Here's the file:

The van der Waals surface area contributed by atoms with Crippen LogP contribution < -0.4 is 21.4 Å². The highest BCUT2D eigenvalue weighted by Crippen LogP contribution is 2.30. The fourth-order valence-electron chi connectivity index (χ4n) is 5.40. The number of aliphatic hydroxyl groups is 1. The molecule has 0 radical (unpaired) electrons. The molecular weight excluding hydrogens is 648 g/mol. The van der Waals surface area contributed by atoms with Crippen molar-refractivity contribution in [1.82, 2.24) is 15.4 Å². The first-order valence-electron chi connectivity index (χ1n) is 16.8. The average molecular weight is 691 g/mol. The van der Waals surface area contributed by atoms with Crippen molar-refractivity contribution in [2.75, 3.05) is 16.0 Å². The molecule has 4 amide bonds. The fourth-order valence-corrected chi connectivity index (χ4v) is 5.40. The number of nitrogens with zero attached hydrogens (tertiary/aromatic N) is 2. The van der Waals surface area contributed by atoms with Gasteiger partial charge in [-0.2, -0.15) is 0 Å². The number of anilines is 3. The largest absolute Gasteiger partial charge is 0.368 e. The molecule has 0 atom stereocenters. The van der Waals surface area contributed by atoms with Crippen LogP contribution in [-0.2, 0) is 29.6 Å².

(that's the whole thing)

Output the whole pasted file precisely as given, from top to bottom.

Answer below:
The van der Waals surface area contributed by atoms with Crippen LogP contribution < -0.4 is 21.4 Å². The highest BCUT2D eigenvalue weighted by Crippen LogP contribution is 2.30. The fourth-order valence-electron chi connectivity index (χ4n) is 5.40. The number of aliphatic hydroxyl groups is 1. The molecule has 0 radical (unpaired) electrons. The molecular weight excluding hydrogens is 648 g/mol. The van der Waals surface area contributed by atoms with Crippen molar-refractivity contribution in [1.82, 2.24) is 15.4 Å². The first-order valence-electron chi connectivity index (χ1n) is 16.8. The average molecular weight is 691 g/mol. The van der Waals surface area contributed by atoms with Crippen molar-refractivity contribution in [2.75, 3.05) is 16.0 Å². The molecule has 4 amide bonds. The fourth-order valence-corrected chi connectivity index (χ4v) is 5.40. The number of nitrogens with zero attached hydrogens (tertiary/aromatic N) is 2. The van der Waals surface area contributed by atoms with Gasteiger partial charge in [-0.2, -0.15) is 0 Å². The number of anilines is 3. The largest absolute Gasteiger partial charge is 0.368 e. The molecule has 0 atom stereocenters. The van der Waals surface area contributed by atoms with Crippen LogP contribution in [-0.2, 0) is 29.6 Å².